Call for laws that protect girls and women in Malawi sounded: International Women’s Day commemoration

Stakeholders in Malawi commemorated International Women’s Day on Friday and called for the implementation of laws that protect girls and women’s rights in order to tackle teenage marriages and promote women empowerment interventions in the country.

Malawi joined the rest of the world in celebrating International Women’s Day

The commemorations were held at the British High Commissioner’s residence in Malawi’s Capital Lilongwe, drawing together Oxfam Malawi, Plan Malawi, United Kingdom’s Department for International Development (DFID) and girls from various schools and colleges to discuss issues that negatively affect girls and women’s progress.

In his remarks, Program Manager for Women’s Rights at Oxfam Malawi, Dr Anthony Malunga, observed that the country has in place good pieces of legislation and policies in promotion of girls and women’s welfare, a development, he said, is a success story.

Among others, the laws and policies include; Gender Policy, Gender Equality Act, Family and Divorce Law and Domestic Violence Law.

However, Dr Malunga noted that there is lack of awareness of these laws and that they are not being fully enforced or not implemented at all, leading to continued abuse of girls and women in the country.

“Defilement cases and violence against women are still on the rise in Malawi. What we need, as a country, is just a matter of political will and seriousness to enforce the laws and policies we have. Otherwise, all these problems could be history,” he said.

Malunga added that Malawi needs to do away with harmful cultural practices that impinge on the rights and progress of girls and women.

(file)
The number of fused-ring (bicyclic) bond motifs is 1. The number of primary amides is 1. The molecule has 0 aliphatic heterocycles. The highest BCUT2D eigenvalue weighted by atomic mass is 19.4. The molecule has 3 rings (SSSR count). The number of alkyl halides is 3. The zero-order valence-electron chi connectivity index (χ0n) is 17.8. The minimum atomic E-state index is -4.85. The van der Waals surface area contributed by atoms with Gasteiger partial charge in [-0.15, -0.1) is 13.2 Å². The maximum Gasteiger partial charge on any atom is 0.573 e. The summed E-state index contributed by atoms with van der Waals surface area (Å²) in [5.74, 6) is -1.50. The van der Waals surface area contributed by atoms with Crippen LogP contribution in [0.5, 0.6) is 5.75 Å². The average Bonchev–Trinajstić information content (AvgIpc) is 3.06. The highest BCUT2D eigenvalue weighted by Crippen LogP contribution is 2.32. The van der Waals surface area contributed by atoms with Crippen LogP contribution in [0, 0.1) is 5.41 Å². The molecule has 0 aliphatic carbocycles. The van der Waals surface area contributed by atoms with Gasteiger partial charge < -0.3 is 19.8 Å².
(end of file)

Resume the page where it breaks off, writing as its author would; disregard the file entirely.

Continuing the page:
Taking her turn, Head of Programs at Plan Malawi, Phoebe Kasoga, emphasized that the country needs to end teenage marriages, noting that this is the major contributing factor to girls failure in life.

In fact, early marriages, largely influenced by poverty and harmful cultural practices, are believed to be perpetuating poverty in Malawi because they are unnecessarily increasing the country’s population, leading to scramble for social services.

Statistics show that the rate of early marriages in Malawi is at 42 percent, a figure much higher than that of Sub Saharan Africa which is at 37%.

According to the Ministry of Gender, Disability, Children and Social Welfare, 7% of girls in the country get married before the age of 18 as compared to only 1.2% of their male counterparts.

“We need to continue with interventions that promote girls and women in all aspects of life and that encourage them to fully participate at all levels of undertakings in society,” said Kasoga.

Deputy Head of DFID, Anthea Kerr, conquorred with Kasoga, adding that stakeholders also need to intesify interventions that pro-actively empower girls and women.

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